You choose, we deliver
If you are interested in this story, you might be interested in others from The Journal Gazette. Go to and pick the subjects you care most about. We'll deliver your customized daily news report at 3 a.m. Fort Wayne time, right to your email.


  • Giving list
    The following nonprofits responded to a Journal Gazette request for charity wish lists. We will have a list of additional charities in Sunday’s Journal Gazette. We also ran a list in Friday’s edition.
  • Illinois company plans to buy WISE
    A Federal Communications Commission mandate has altered a deal by an Illinois media company to acquire a Fort Wayne television station.
  • Cut-price adoptions alluring to pet lovers
    Nicole Lynch and Le Matha have talked it over and agreed they’re ready.But the local couple still faced a big decision Friday afternoon: Would they be taking home Maddie, a 1-year-old treeing walker coonhound mix?

New Haven OKs huge sewer rate increase

NEW HAVEN – About 75 people crowded into the New Haven City Council chambers Tuesday for a hearing on a proposed sewer rate increase.

Several residents asked why the city was not applying the increase incrementally over the next few years, which would make it easier on those living on a fixed income. And several more told horror stories of raw sewage floating in their basements, yards and streets during heavy rainfall.

After more than three hours of public comment, the council voted unanimously to increase the rates by 42 percent.

The issue will still require a third vote at the next meeting and must be published, Mayor Terry McDonald said. The new rates will become effective 30 days after that, he said.

The increase would amount to $22.29 a month on a basic bill, said Brenda Adams, the city’s clerk-treasurer. A customer using 5,000 gallons of water a month - sewage rates are calculated by water usage - would pay $75.35 a month. Currently, that same customer pays $53.06 a month, Adams said.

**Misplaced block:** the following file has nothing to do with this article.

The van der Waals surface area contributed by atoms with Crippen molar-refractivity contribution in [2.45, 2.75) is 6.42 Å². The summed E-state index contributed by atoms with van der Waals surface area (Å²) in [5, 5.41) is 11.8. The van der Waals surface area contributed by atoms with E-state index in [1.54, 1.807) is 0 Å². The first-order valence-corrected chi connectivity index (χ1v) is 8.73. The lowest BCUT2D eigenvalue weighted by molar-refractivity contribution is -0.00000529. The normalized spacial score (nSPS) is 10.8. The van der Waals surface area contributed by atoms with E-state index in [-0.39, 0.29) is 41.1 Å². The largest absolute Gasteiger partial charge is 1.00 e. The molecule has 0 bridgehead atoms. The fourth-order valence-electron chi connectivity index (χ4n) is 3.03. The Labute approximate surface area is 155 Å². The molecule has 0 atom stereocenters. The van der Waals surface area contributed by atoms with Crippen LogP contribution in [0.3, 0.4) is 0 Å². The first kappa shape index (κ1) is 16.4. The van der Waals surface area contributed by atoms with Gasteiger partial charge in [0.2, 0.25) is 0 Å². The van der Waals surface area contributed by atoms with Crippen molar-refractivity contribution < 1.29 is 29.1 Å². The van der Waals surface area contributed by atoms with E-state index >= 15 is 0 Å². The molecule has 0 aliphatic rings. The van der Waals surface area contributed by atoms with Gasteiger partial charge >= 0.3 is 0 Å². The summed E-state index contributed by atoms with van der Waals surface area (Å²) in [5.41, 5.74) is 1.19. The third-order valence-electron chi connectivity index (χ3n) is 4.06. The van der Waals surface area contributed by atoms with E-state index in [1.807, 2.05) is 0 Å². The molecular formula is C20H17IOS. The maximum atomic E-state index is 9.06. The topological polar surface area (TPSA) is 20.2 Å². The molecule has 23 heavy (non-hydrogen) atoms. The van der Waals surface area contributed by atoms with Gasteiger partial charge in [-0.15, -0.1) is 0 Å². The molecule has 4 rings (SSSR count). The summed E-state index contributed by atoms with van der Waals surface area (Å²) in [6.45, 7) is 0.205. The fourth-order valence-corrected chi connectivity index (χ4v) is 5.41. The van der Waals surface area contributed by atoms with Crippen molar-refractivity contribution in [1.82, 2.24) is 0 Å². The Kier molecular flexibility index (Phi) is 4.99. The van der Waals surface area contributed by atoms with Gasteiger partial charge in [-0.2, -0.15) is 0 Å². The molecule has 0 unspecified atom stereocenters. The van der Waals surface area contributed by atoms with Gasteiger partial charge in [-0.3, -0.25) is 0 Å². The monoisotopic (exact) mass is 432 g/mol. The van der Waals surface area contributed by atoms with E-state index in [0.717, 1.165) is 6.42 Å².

Although the city has incurred several increases from Fort Wayne City Utilities in the past eight years, those hikes have not been passed on to residents, McDonald said.

New Haven owns its own conveyance system, but pumps its wastewater to City Utilities for treatment and is charged a bulk rate.

The rate increase is necessary to pay for work the city is doing, including replacing old sewer lines and decreasing the infiltration of storm water into the wastewater system, said Keith Schlegel, the city’s director of engineering.

The amount of wastewater pumped to Fort Wayne during wet weather events is significantly higher than normal due to infiltration, he said, which causes combined sewer overflows and increased treatment costs.

“We are conducting smoke testing, including catch basins and been relining pipes to reduce the cost of rehabilitation,” he said, “but there are still some pipes we have to replace.”

A majority of the infiltration can be blamed on faulty lateral connections, leaky pipes and sump pumps and downspouts that are connected to the city’s system, he said.

It’s an ongoing battle, Utility Superintendent Dave Jones said.

During Thursday’s rainfall the city pumped 3 million gallons of wastewater to Fort Wayne for treatment, Jones said.

“We had 2.1 inches of rain which caused a few residents to call and report that they had sewage backups in their basements,” Jones said. “In addition we also discharged 1.5 million gallons into the Maumee River.”

Oliver Fitzwater who lives on Norland Lane, wanted some assurance that high sewer rates would solve the sewage backups.

“I can look out my front window and see raw sewage running down the street,” Fitzwater said. After heavy rain, there is raw sewage coming up through manholes, he said.

“I’m not denying that we have problems,” McDonald said.

Another resident, Tim Doyle, said the city needed to take care of the problems before moving on to newer projects or approving more development.

“I’m not interested in moving the community forward if you don’t take care of those already living here,” he said.

Michelle Bates said she did not know what she would do if the rates increased by 42 percent.

“I am on disability and on a fixed income,” she said. “With this increase, my water and sewer bill will be more than my electric or gas bills – 15 percent of my income.”

The last sewer rate increase was in 2006, when the council unanimously approved increasing sewer rates by 60 percent to help pay for a $7.9 million project to finish separating the city’s sewers.